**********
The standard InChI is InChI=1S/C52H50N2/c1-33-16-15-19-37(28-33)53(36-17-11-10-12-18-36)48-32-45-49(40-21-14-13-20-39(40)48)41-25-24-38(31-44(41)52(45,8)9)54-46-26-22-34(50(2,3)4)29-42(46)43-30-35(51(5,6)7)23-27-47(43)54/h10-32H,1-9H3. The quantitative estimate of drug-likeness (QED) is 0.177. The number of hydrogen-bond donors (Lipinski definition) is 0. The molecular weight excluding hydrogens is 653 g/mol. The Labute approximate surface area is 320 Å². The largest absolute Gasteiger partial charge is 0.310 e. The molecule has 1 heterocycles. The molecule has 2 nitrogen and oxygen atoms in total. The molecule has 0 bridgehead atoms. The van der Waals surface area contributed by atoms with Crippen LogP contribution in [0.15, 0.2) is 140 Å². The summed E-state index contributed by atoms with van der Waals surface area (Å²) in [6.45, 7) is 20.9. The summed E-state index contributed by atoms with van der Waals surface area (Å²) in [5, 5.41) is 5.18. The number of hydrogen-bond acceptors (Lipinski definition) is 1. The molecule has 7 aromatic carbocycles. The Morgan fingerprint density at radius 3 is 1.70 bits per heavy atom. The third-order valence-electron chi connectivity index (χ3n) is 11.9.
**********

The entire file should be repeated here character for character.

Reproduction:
The standard InChI is InChI=1S/C52H50N2/c1-33-16-15-19-37(28-33)53(36-17-11-10-12-18-36)48-32-45-49(40-21-14-13-20-39(40)48)41-25-24-38(31-44(41)52(45,8)9)54-46-26-22-34(50(2,3)4)29-42(46)43-30-35(51(5,6)7)23-27-47(43)54/h10-32H,1-9H3. The quantitative estimate of drug-likeness (QED) is 0.177. The number of hydrogen-bond donors (Lipinski definition) is 0. The molecular weight excluding hydrogens is 653 g/mol. The Labute approximate surface area is 320 Å². The largest absolute Gasteiger partial charge is 0.310 e. The molecule has 1 heterocycles. The molecule has 2 nitrogen and oxygen atoms in total. The molecule has 0 bridgehead atoms. The van der Waals surface area contributed by atoms with Crippen LogP contribution in [0.15, 0.2) is 140 Å². The summed E-state index contributed by atoms with van der Waals surface area (Å²) in [6.45, 7) is 20.9. The summed E-state index contributed by atoms with van der Waals surface area (Å²) in [5, 5.41) is 5.18. The number of hydrogen-bond acceptors (Lipinski definition) is 1. The molecule has 7 aromatic carbocycles. The Morgan fingerprint density at radius 3 is 1.70 bits per heavy atom. The third-order valence-electron chi connectivity index (χ3n) is 11.9.